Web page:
Successful journeys, even short ones, require good company.
– Marcia Baxter Magolda
Just a few short weeks ago, I attended the ACPA Annual Convention. I welcomed the sense of community among my peers, and I embraced the quest for knowledge through the sessions. I had the opportunity to catch up with friends and colleagues while in Tampa, and many of them asked me some version of this question: “What is it like, getting your Ph.D.?”
It’s instructive. It’s challenging. It’s developmental. I learn something new every day. But the most important lesson I’ve learned, the one I want every future and current doctoral student to internalize, is this: on the journey to a Ph.D., you cannot do it alone. So go ahead and find yourself some company for the journey.
Sure, you’re on your own when it comes to actually doing the reading, writing, and research. But on the days that you need someone to lift you up, inspire you, motivate you, make you laugh, or wipe away the tears, that company is what keeps you going. Your company teaches you and helps you learn. They challenge your ideas, question you, make you think—make you better. The company that helps you on this journey can be your classmates, faculty, colleagues; it can be family or friends or partner. Your company can even be your furry children (my cat’s name is Austen).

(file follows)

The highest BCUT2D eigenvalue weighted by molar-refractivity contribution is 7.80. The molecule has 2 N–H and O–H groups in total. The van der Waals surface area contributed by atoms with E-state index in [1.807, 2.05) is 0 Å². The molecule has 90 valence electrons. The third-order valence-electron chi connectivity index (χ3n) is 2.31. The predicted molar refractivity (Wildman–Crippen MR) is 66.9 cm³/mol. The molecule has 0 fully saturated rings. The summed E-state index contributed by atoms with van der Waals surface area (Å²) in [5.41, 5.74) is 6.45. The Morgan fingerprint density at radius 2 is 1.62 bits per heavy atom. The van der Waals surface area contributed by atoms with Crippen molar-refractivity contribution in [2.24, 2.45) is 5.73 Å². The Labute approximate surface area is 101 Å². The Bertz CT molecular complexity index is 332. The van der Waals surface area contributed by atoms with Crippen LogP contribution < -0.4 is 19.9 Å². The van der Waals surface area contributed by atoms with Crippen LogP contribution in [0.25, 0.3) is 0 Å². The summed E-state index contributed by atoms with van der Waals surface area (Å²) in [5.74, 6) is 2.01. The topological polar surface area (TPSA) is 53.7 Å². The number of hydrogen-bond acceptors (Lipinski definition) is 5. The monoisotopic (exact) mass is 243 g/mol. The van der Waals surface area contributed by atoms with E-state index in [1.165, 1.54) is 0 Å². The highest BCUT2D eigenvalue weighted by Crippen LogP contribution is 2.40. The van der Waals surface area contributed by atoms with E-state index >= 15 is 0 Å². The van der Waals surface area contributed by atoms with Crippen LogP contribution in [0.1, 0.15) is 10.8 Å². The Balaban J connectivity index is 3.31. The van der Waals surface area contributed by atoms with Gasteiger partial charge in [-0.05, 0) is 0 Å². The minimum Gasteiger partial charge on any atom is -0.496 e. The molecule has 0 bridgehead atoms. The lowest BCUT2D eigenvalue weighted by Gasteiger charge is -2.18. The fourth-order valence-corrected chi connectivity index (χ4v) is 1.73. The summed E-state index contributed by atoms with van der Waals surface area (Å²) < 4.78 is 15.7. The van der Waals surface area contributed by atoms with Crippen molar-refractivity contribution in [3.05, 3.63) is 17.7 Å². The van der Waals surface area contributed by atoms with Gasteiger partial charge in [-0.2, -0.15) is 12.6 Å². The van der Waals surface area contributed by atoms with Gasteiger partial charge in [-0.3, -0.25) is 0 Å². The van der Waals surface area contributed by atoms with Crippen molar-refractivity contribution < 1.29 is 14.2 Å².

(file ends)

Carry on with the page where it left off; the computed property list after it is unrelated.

For me, I am fortunate to have a strong support system both in and out of the doctoral program. I rely on my family and friends, a fantastic faculty advisor, and my fellow doctoral students—a wonderful community of scholars.
Never underestimate the importance of people in your life. It is so important to engage others, to learn from others, to help others, and to be there for others. As I pursue my doctorate, I have never needed my company more.
Ultimately, my journey will be successful (although it doesn’t feel that way every day…thanks, statistics). And when I walk across that stage at graduation, I know that my company for this journey will be the ones cheering me on.
Written by Danielle Vitale
Danielle is a second year doctoral student in the CSAA program. She currently works in the UGA Career Center, teaching Career and Life Planning to undergraduate students. She received her B.A. in English from the University of Florida, and her M.Ed. from UGA in the CSAA masters program. Her current research is about social media and digital identity development of college women. Her other research interests include first generation college students, student development, and housing and residence life.